And what about “informal conferences?” OSHA simply does not have the resources to hold the informal conferences for most citations recently issued or issued during the shutdown. Informal conferences in the federal OSHA system must occur within 15 working days of receipt, and the employer must accept or “contest” the citation at the end of the period.

Employers who miss the 15-day period almost never justify missing this deadline. Various area directors have emphasized to employers that they should file their contests regardless of the shutdown. We suggest that the employer include a statement that “the employer was unable to schedule an informal conference due to the shut-down, but that the employer remains interested in meeting with OSHA at the direction of OSHA’s counsel (the Solicitors Office).

OSHA will try to clear its backed-up case load after business resumes and the the solicitors will encourage some sort of informal meeting with employers before the solicitors ramp up litigation.

OSHA Litigation

The Occupational Safety and Health Review Commission (OSHRC) is shut down and almost all of the solicitors for OSHA have been sent home. We cannot guarantee that the OSHRC and its judges will provide extensions for actions due in cases before the commission, but we assume that the OSHRC will do so.

The federal solicitors are by and large solid professionals, and we expect that we’ll be scrambling to work with them on discovery and motion issues. We’re treating OSHRC deadlines as still active. Likewise, moving ahead with discovery responses and other actions may contribute to being able to restart disrupted cases.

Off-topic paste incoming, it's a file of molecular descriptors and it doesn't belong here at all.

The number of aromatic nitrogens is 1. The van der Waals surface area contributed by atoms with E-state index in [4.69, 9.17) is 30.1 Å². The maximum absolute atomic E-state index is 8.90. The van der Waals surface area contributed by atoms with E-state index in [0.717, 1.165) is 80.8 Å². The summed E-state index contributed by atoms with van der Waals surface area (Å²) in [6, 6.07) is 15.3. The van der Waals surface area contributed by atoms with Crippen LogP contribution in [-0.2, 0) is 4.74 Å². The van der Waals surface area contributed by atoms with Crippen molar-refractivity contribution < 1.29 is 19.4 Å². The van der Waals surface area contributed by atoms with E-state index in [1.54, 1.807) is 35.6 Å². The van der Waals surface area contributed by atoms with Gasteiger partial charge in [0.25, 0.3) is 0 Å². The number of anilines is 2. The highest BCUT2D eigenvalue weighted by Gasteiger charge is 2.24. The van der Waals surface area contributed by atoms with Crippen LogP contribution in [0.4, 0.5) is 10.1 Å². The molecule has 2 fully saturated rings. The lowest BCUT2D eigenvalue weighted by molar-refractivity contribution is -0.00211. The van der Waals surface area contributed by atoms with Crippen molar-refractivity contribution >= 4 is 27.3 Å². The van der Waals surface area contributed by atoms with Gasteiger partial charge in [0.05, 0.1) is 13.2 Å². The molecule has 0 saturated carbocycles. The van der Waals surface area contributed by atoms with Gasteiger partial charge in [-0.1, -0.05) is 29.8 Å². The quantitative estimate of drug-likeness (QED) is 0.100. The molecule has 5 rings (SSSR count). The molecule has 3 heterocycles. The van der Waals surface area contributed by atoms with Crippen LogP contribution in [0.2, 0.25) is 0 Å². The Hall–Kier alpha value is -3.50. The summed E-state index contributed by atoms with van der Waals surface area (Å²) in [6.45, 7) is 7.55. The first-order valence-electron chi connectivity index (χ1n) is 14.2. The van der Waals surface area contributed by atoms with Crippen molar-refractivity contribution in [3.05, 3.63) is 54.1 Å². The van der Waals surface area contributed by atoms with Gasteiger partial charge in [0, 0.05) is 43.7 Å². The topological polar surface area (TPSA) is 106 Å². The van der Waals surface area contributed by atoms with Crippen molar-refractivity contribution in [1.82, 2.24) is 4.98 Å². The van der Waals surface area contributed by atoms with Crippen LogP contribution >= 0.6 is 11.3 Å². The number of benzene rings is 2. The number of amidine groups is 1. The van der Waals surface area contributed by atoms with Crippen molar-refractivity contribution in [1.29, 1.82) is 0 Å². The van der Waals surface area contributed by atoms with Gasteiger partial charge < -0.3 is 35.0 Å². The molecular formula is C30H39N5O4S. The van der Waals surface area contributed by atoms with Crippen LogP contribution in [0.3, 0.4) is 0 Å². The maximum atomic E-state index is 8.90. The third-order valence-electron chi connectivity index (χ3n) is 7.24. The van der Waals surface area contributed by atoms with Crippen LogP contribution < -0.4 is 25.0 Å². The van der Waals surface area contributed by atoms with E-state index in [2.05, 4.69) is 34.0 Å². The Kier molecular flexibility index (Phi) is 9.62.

This stasis is frustrating to both the solicitors and employers, but with the solicitors forbidden to work, there’s not much that we can do about settlement negotiations or moving cases along. At least until Oct. 15, federal courts are continuing work, but we don’t know if any OSHA appeal cases will move forward.

Abatement Efforts

Employers should continue abatement efforts for both legal and practical reasons. Hazards do not disappear during a shut down, unless of course your workplace shuts down due to the effects of the government impasse.

Moreover, OSHA is unlikely to be able to respond to a petition to modify abatement. If you need more time than provided for abatement, contact your legal counsel.

State OSHA Plans

Twenty seven states run state OSHA plans with federal OSHA financial support or plans covering public employees. Outwardly, those agencies are conducting business as usual, but what happens if the shutdown drags on? How long can the state plans continue normal operations without federal funding? The answer seems to depend upon how well the state has been financing its share of the plan’s operation.

An excellent BNA article this week and various inquiries have provided the following information: The current chair of the Occupational Health & Safety Plan Association stated that Iowa OSHA began some furloughs on Oct. 4, and that Michigan OSHA may have to start furloughs as soon as Oct. 14. New Mexico has limited programmed inspections due to travel restrictions but is otherwise normally functioning. Nevada OSHA said that it is good for 90 to 120 days. So far, it’s business as usual for Tennessee, Kentucky, California, Washington State, Indiana, Maryland, North Carolina, Arizona and Oregon. We have heard that Tennessee may have make cuts in another week or so, and Kentucky perhaps a week or two later. We haven’t heard any reports from plans in Virginia, South Carolina or Minnesota.

Stay tuned.

Howard Mavity is a senior partner at Fisher & Phillips and founder and co-chair of the firm’s Catastrophe Management and Workplace Safety Group, which has attorneys staged in many of F & P’s offices. Howard has been involved with almost 500 workplace fatality cases and was selected as one of EHS Today’s "The 50 People Who Most Influenced EHS" in 2013.